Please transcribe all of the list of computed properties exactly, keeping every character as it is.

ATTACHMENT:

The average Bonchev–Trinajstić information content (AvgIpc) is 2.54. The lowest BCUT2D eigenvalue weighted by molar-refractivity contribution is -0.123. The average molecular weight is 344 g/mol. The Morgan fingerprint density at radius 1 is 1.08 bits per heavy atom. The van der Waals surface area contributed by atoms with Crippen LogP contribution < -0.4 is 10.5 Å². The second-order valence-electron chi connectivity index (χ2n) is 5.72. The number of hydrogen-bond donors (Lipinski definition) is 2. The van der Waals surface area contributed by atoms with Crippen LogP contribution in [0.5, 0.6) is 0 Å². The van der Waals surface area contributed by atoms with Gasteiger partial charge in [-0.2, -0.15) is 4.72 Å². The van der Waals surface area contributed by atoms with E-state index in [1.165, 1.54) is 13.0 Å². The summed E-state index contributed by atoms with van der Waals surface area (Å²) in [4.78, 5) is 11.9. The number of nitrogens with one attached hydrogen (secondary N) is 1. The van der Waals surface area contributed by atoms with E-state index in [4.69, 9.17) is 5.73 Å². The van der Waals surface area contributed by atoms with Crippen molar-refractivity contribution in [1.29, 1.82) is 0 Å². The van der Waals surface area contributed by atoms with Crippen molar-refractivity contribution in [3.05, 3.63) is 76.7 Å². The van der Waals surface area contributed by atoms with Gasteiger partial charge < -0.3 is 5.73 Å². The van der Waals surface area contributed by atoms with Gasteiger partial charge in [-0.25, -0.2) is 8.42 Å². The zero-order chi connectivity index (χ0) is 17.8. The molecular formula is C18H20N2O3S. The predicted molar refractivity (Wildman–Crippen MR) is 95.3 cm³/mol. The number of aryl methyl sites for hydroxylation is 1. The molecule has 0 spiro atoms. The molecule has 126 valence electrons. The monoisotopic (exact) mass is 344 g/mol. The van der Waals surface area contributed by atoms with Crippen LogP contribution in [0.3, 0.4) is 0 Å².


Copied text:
The average Bonchev–Trinajstić information content (AvgIpc) is 2.54. The lowest BCUT2D eigenvalue weighted by molar-refractivity contribution is -0.123. The average molecular weight is 344 g/mol. The Morgan fingerprint density at radius 1 is 1.08 bits per heavy atom. The van der Waals surface area contributed by atoms with Crippen LogP contribution < -0.4 is 10.5 Å². The second-order valence-electron chi connectivity index (χ2n) is 5.72. The number of hydrogen-bond donors (Lipinski definition) is 2. The van der Waals surface area contributed by atoms with Crippen LogP contribution in [0.5, 0.6) is 0 Å². The van der Waals surface area contributed by atoms with Gasteiger partial charge in [-0.2, -0.15) is 4.72 Å². The van der Waals surface area contributed by atoms with E-state index in [1.165, 1.54) is 13.0 Å². The summed E-state index contributed by atoms with van der Waals surface area (Å²) in [4.78, 5) is 11.9. The number of nitrogens with one attached hydrogen (secondary N) is 1. The van der Waals surface area contributed by atoms with E-state index in [4.69, 9.17) is 5.73 Å². The van der Waals surface area contributed by atoms with Crippen molar-refractivity contribution in [1.29, 1.82) is 0 Å². The van der Waals surface area contributed by atoms with Crippen molar-refractivity contribution in [3.05, 3.63) is 76.7 Å². The van der Waals surface area contributed by atoms with Gasteiger partial charge < -0.3 is 5.73 Å². The van der Waals surface area contributed by atoms with Gasteiger partial charge in [-0.25, -0.2) is 8.42 Å². The zero-order chi connectivity index (χ0) is 17.8. The molecular formula is C18H20N2O3S. The predicted molar refractivity (Wildman–Crippen MR) is 95.3 cm³/mol. The number of aryl methyl sites for hydroxylation is 1. The molecule has 0 spiro atoms. The molecule has 126 valence electrons. The monoisotopic (exact) mass is 344 g/mol. The van der Waals surface area contributed by atoms with Crippen LogP contribution in [0.3, 0.4) is 0 Å².